So they have finally done it! European leaders gathered in Lisbon on Thursday to sign the new European Treaty, which it is hoped will streamline the EU's decision making process.
For the population of Europe this was an event that must raise question marks about how much control it really has over how the Union is evolving. After all, the Treaty that has been signed this week bears more than a passing resemblance to the 'Constitution' that was rejected by French and Dutch voters back in 2005.
But, with the ink now dry, politicians will want to make sure that ratification does take place this time. The key battleground will be Ireland, which is at present, the only country to be planning a referendum. Consequently, it’s probable that all of the main groups that are against the passing of the treaty will focus their attention and money on this vote. Watch out there could be some real fireworks!
But fireworks are exactly what leaders from the unions 27 countries would like to avoid. As a result they are probably going to spend next year making sure that they don't "say" anything or "do" anything that could provide ammunition for the NO camp.
Indeed, the summit that is to be held here in Brussels on Friday could be one of the most boring in recent memory. The leaders will want to turn a new page and leave the constitution/treaty debate firmly behind them. Having said that, there could be some interesting news over the next 24 hours.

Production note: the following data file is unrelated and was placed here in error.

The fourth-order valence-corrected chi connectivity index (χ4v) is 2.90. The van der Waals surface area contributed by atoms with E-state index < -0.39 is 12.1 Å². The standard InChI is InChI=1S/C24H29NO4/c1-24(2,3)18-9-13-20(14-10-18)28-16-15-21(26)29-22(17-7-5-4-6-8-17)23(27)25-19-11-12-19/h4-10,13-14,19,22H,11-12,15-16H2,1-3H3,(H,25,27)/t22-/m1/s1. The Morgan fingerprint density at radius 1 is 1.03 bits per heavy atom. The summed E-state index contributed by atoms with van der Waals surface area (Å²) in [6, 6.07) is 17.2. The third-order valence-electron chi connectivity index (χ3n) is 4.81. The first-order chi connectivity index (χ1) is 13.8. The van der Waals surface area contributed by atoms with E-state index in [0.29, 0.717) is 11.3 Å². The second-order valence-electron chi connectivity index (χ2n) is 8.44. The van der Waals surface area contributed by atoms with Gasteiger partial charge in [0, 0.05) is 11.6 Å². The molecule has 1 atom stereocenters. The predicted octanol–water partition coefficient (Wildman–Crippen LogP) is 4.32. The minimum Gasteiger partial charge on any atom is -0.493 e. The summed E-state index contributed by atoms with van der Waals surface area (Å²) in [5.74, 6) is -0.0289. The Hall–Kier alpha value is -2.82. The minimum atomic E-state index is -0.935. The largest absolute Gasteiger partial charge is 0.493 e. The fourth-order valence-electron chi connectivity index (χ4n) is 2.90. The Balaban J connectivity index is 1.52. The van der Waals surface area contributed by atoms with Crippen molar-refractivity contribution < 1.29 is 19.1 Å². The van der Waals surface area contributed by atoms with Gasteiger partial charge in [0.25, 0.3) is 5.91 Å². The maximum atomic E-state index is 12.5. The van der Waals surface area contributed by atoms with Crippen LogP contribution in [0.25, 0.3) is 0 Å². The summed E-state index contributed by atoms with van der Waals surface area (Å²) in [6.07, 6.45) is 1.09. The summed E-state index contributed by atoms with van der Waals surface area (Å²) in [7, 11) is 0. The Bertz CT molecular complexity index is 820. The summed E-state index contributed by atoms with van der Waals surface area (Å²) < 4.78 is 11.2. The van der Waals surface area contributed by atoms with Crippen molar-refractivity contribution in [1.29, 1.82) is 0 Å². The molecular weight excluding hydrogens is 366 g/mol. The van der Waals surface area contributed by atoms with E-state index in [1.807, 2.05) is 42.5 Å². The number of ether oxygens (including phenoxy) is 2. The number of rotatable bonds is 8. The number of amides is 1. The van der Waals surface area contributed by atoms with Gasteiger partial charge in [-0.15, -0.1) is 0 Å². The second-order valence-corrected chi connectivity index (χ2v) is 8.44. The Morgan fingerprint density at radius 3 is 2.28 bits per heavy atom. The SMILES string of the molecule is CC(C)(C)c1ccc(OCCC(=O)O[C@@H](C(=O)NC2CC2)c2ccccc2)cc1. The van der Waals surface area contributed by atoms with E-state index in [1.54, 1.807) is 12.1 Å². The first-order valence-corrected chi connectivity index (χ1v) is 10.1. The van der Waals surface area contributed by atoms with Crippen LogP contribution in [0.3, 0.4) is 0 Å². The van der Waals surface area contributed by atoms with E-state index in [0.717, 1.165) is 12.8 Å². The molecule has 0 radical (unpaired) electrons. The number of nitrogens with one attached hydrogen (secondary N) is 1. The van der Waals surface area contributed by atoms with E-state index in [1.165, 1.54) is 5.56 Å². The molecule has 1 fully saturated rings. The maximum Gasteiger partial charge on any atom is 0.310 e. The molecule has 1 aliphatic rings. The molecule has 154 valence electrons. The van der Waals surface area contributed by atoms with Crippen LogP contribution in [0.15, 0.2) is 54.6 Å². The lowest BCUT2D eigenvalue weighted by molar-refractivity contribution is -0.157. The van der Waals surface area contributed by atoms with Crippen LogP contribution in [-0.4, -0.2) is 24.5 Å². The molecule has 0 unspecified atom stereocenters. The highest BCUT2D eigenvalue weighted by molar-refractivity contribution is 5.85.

The first area of note could be the declaration on Globalization which has been championed by the British Prime Minister Gordon Brown. What he is proposing is that the EU focuses its attention on shaping globalization to suit the needs of the European population. It’s an issue close to Mr. Brown’s heart and to get it onto the agenda he has struck a deal with Nicolas Sarkozy.
What the French President gets in return is a working group on the future of the EU. While the group’s mandate will not overtly include the issue of accession, it’s obvious to everyone that this will be the panel’s primary focus. What the French hope is that the issue of the union’s borders will be put on the back burner for years to come. This will have the knock-on effect of side-lining Turkey’s plans to join the EU.
However, Mr. Sarkozy appears to have come off best in his bargain with Mr. Brown. That’s because the French have inserted a ‘reciprocity’ clause into Mr. Brown’s globalization declaration which will stick in the British PM’s throat and could be a source of conflict.
But the most controversial aspect of this summit is likely to be Kosovo. There is already talk that we could see some of the EU’s larger member states back independence and the creation of an independent state. We don’t have conformation of this yet but watch this space.
By Guy Johnson, CNBC Europe Anchor